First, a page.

Location, Location, Location!As mentioned previously, UMBC was the location, and it was very nice. It was free and there were free meals. Unfortunately, the venue was a little small and loud, and since my entire team had our own computers, we usually worked at my friend's house instead of working at the venue. If given the chance to do it there again, I probably would. Would I roadtrip 4 hours to Maryland to do it there again? That's another story. Maybe I'd fly.
|UMBC. an Honors University in Maryland whose mascot is a retriever.|
Keynotes & ThemesTwo important parts of the Global Game Jam are the keynotes in which well known designers give words of encouragement and inspiration. To be honest, sometimes these irritate me; I have found them either boring, pretentious, or completely useless. This year was different. I almost liked all three!
The first was Richard Lemarchand who mostly expressed the importance of trying something new and experimental, to not stay within the genres of our comfort zones, and I definitely like to think our team did that. Then there was Kaho Abe's playful cartoon expressing the importance of using emotional influences in your game, even if they aren't that obvious. The final was Jenova Chen's, which definitely felt weak and just an overall summary of what game jams are and their influence on his life. Below is a video with all three keynotes if you are interested:
Then, there were what the Global Game Jam designated as diversifies, which are essentially just additional themes that can help classify the hundreds of games that were to be created that year.
- Back to the 1885. The game could have been built and played in the 19th century.
- Can You Come And Play? The game has a local multi-player mode.
- Design, Create, Play. All the content in the game is procedurally created, including graphics and sound.
- Hackontroller. The game must use a custom controller invented by the team, or use an existing controller in unconventional manner.
- Homo Sapiens are Boring. The game is meant to be played by cats.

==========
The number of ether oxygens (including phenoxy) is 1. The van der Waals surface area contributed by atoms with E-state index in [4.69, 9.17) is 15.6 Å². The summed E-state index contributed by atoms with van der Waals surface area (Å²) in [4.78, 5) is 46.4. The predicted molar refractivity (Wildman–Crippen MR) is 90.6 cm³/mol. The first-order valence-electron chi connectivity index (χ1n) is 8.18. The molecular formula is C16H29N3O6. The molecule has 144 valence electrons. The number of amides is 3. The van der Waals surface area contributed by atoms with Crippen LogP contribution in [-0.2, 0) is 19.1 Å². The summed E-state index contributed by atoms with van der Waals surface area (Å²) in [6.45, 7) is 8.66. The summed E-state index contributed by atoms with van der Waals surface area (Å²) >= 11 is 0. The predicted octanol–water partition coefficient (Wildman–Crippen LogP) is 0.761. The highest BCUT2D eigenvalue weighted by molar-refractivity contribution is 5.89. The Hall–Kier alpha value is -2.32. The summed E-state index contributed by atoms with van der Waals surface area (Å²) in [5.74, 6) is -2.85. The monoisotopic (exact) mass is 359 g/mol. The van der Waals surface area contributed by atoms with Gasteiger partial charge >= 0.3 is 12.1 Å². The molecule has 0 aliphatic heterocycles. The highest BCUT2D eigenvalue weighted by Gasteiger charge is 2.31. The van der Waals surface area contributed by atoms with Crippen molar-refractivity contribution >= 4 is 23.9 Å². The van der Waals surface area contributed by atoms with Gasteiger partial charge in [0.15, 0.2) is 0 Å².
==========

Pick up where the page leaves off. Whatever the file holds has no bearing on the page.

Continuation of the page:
- Honor Aaron Swartz. The game only uses materials found in the public domain.
- I am who I want to be. The game has characters, but nothing in their design suggests a gender.
- Inclusive. The game is specifically designed to be accessible to one or more groups of gamers with disabilities - vision, motor, hearing or cognitive impairments.
- Rebels Learns it Better. In this educational game a hidden learning path is provided for those who oppose the given rules.
- Round and Round. Rotation is one of the primary mechanics in the game.
- The Ultimate Bechdel Test Survivor. The game survives all three conditions of the Bechdel test.
- You Only Live Thrice. The player only has 3 lives and each level starts over when you die.
- You Say it! The game utilises audio produced by the player either recording or instructing player to make sounds.
The Game! Chameleon ChaosThe video below showcases the game we created, Chameleon Chaos:
Now you may be asking yourself: "What the heck is this?!" Well, I'm not even sure, but since that isn't a great explanation for the Global Game Jam site, here is what we put there:
Play as a Chameleon waiter trying to survive his day job! In this surrealist first-person simulation you have two independent eyes that sometimes look at things chameleon’s like instead of what you need them to look at. So do what you can to make sure you don’t get fired from work and maybe even eat some delicious flies...
To explain further, you control a chameleon who is trying live in a world and make money as a waiter, but his love of flies becomes very distracting and stressful. The flies cause the chameleon's vision to distort as he can no longer control his reptilian instincts -- though I'm pretty sure lizards don't have such sickening vision.